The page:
Frémont Steals California

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Feeling no substantial attachment either to Mexico or the United States, the native Californians had no inspiration or incentive for revolution, which posed a dilemma for the Polk administration. Any chance of working with residents to ignite a local uprising seemed unlikely. By the time Frémont came over the mountains in December 1845, the Mexican governor had been ousted by an insurrection led by a native politico, José Castro. Castro installed himself in Monterey as military comandante and appointed his sidekick, Pío Pico, as civil governor to rule from Los Angeles, which they declared the capital. Castro and Pico soon vied for power, dividing California into northern and southern regions, which further weakened the ties to Mexico City and threatened civil war. Into this cauldron of intrigue rode Frémont’s column.

In full officer’s uniform, Frémont led his men into Sutter’s Fort on December 10, 1845. Named for its Swiss owner, who had received a large land grant from the previous governor, the fort and its extensive American settlement located near present-day Sacramento was viewed with suspicion by the Mexican authorities. Frémont, who had met John A. Sutter on a previous expedition, now wished to pay his respects and request much-needed supplies. Sutter was not there, however; his arrogant majordomo gave the new arrivals a cool reception and denied Frémont’s request for 16 pack mules, six saddles, and other goods. Frémont angrily withdrew.

The majordomo followed Frémont’s party to their camp, where he apologized and explained that tensions were mounting in California, and that Sutter, who had been on the losing side of the recent coup, was preoccupied with currying favor with both sides. Frémont grudgingly accepted the belated offer of provisions and the services of the fort’s blacksmith. When the notoriously slippery Sutter returned three days later, he promptly reported Frémont’s arrival to both the Mexican and American authorities.

Returning to the fort on January 15, with his well-equipped horsemen, Frémont found Sutter hospitable. The two men feasted together and discussed the political climate while sharing ample drafts of wine. Four days later, Frémont took eight of his men on Sutter’s schooner Sacramento to explore Yerba Buena (present-day San Francisco) and to visit the U.S. vice consul. From there he decided to take his party 100 miles south to Monterey, where he would present the Mexican officials with a passport from Sutter authorizing his passage.

Much has been made of Frémont’s movements from this point onward, and historians have long debated his motives, instructions, and activities. After a few days at the vice consul’s home, he set off on January 24, 1846, for Monterey—California’s serene, strategic center, over which Castro presided from his customhouse headquarters under the Mexican flag. Frémont’s first visit was to the U.S. consul, Thomas Larkin, a shrewd Massachusetts entrepreneur who had been one of the first Americans to settle there. Highly regarded by his Mexican neighbors but keenly aware of the escalating tensions, Larkin advanced Frémont $1,800 in government funds to buy supplies. Frémont’s arrival in Monterey was immediately conspicuous, prompting a pointed Mexican inquiry about the party’s nature and mission. Larkin replied that Frémont was leading a scientific expedition to Oregon and had stopped in Monterey only for provisions.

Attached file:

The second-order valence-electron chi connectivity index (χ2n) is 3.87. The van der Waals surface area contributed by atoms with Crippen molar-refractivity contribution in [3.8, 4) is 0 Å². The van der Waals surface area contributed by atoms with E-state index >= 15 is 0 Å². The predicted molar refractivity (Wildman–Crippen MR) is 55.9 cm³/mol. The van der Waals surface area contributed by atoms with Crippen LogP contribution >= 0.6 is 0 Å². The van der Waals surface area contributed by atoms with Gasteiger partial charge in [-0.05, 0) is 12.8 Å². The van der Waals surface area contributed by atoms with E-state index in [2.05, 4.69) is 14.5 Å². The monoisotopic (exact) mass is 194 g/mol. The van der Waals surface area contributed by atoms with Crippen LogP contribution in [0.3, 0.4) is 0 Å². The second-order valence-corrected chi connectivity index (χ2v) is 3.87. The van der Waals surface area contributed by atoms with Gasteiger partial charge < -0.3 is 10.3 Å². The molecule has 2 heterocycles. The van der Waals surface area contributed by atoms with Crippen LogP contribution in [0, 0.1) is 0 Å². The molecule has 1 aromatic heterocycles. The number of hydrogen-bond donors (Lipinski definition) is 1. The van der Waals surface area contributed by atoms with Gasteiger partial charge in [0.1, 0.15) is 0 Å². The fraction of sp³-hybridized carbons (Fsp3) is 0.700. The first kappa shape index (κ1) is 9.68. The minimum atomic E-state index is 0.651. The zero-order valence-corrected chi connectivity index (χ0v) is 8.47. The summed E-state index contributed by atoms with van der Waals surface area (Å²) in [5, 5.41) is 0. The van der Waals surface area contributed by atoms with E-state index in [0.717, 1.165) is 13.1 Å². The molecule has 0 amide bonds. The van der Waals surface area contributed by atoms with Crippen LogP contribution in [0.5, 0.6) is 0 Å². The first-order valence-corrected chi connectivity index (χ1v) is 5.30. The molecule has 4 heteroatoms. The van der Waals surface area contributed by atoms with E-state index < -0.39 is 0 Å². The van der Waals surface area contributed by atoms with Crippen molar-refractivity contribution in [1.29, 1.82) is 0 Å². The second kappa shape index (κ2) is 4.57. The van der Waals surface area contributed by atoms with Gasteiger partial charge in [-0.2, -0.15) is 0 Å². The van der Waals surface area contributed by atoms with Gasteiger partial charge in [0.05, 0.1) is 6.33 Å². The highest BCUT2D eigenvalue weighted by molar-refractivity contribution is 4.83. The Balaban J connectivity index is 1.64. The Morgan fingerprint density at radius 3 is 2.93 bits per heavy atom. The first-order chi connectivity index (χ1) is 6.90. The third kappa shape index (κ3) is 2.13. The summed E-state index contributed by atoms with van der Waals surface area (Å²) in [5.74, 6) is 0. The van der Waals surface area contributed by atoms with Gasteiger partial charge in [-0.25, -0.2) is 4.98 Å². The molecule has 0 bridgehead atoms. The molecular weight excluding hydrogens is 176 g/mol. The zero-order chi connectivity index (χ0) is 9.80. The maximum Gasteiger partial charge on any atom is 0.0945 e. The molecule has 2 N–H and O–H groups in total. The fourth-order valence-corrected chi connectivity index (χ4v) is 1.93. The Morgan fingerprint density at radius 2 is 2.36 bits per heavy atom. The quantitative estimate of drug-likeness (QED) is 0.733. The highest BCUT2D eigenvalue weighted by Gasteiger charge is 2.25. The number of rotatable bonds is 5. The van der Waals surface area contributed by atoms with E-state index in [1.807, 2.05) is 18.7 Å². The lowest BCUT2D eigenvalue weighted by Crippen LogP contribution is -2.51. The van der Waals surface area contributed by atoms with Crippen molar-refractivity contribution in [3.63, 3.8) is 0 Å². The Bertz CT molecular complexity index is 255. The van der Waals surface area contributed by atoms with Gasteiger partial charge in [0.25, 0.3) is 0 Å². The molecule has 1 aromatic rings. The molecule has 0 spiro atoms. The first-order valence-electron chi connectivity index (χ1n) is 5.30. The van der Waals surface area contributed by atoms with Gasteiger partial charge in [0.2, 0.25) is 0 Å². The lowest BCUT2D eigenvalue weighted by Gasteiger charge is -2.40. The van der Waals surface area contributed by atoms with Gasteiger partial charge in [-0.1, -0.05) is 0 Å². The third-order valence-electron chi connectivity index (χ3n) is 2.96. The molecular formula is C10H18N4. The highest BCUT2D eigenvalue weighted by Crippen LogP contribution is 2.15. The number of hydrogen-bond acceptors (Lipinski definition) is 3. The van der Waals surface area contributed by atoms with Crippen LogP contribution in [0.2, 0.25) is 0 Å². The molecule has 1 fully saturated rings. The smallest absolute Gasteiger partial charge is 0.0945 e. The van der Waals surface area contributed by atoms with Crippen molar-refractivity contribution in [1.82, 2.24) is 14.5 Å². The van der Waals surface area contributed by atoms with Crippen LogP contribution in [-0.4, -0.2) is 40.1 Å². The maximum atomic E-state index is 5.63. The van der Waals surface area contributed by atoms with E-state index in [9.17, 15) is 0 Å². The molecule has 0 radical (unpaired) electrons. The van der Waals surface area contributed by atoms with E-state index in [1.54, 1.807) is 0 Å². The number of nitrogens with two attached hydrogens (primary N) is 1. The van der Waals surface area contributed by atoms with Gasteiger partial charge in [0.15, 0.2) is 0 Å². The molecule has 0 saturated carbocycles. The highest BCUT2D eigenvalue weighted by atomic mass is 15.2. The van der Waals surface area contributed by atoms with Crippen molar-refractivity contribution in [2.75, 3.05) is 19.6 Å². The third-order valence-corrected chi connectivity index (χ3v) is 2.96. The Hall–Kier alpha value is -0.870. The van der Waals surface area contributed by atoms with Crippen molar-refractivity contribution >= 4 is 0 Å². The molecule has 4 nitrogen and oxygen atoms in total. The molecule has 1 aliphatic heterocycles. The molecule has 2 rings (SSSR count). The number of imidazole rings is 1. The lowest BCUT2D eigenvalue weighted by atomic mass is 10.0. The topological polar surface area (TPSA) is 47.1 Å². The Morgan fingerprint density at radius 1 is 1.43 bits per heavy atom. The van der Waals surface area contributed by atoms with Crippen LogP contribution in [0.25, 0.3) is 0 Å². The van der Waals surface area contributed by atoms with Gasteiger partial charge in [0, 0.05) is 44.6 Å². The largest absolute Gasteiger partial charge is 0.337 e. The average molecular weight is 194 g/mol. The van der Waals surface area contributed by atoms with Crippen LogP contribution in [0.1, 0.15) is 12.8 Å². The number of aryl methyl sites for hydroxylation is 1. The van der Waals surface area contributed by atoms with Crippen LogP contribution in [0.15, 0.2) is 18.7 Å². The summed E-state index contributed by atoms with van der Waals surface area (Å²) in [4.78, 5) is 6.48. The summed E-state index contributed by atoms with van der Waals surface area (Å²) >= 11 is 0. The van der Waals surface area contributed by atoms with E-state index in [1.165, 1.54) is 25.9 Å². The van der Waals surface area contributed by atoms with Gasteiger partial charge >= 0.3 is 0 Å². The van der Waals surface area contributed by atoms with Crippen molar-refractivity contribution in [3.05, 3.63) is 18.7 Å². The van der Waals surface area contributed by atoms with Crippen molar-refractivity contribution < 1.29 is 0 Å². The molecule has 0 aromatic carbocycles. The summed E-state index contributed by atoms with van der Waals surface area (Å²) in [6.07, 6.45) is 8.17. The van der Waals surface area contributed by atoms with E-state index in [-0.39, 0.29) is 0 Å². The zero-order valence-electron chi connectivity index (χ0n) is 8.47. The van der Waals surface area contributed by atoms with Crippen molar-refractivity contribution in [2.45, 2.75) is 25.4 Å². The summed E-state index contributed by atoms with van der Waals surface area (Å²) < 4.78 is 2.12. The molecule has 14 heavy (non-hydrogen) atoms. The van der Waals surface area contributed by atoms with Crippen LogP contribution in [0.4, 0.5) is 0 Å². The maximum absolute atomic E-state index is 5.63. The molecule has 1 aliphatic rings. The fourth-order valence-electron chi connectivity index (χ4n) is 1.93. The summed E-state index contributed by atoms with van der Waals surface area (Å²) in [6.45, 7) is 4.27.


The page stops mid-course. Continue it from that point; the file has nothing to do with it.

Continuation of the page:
Frémont also paid an official visit to Castro and did his best to allay the ruler’s concerns, insisting that his survey was manned entirely by American civilians. Though unconvinced, the Mexican officials granted him permission to obtain supplies and travel freely. After traveling 60 miles north to an abandoned ranch near the Santa Clara Valley, Frémont flagrantly violated his pledge to the Mexicans by leading his party on February 22, 1846, in a steady march to the southwest. Five days later they pitched camp 20 miles from Monterey, where he received a letter from Castro demanding that he leave California immediately.

Frémont coldly responded that he would not obey a command insulting to both him and his country, and he proceeded to move eight miles north to the crest of Gavilán (later Fremont) Peak—a strongly defensible position with plenty of water and grass for the livestock as well as a commanding view. The men built a log fort and cheered wildly as they raised the American flag on a sapling—a gesture that destroyed the last vestiges of Mexican goodwill.

On March 8 Castro began recruiting volunteers to dislodge these intruders. Unknown to both sides, that same day Taylor’s troops crossed into disputed territory, marking the practical beginning of the Mexican War. For three days Frémont and his men watched as Castro’s forces swelled to 300, backed up by three large cannon. Larkin frantically mediated, urging Frémont to withdraw; but with panache and bravado, Frémont scrawled a note to Larkin, “if we are hemmed in and assaulted, we will die every man of us, under the Flag of our country.”

The California settlers were deeply alarmed and agitated. Desperate to prevent a clash that might spark war before the U.S. government was fully prepared, Larkin, who assumed that Frémont was acting under orders from Washington, warned him to be watchful for spies and traitors. Just as Castro seemed about to attack, Frémont’s sapling flagpole fell over, which he took as an omen: “Thinking I had remained as long as the occasion required, I took advantage of the accident to say to the men that this was an indication for us to move camp. . . . I kept always in mind the object of the Government to obtain possession of California and would not let a proceeding which was mostly personal put obstacles in the way.”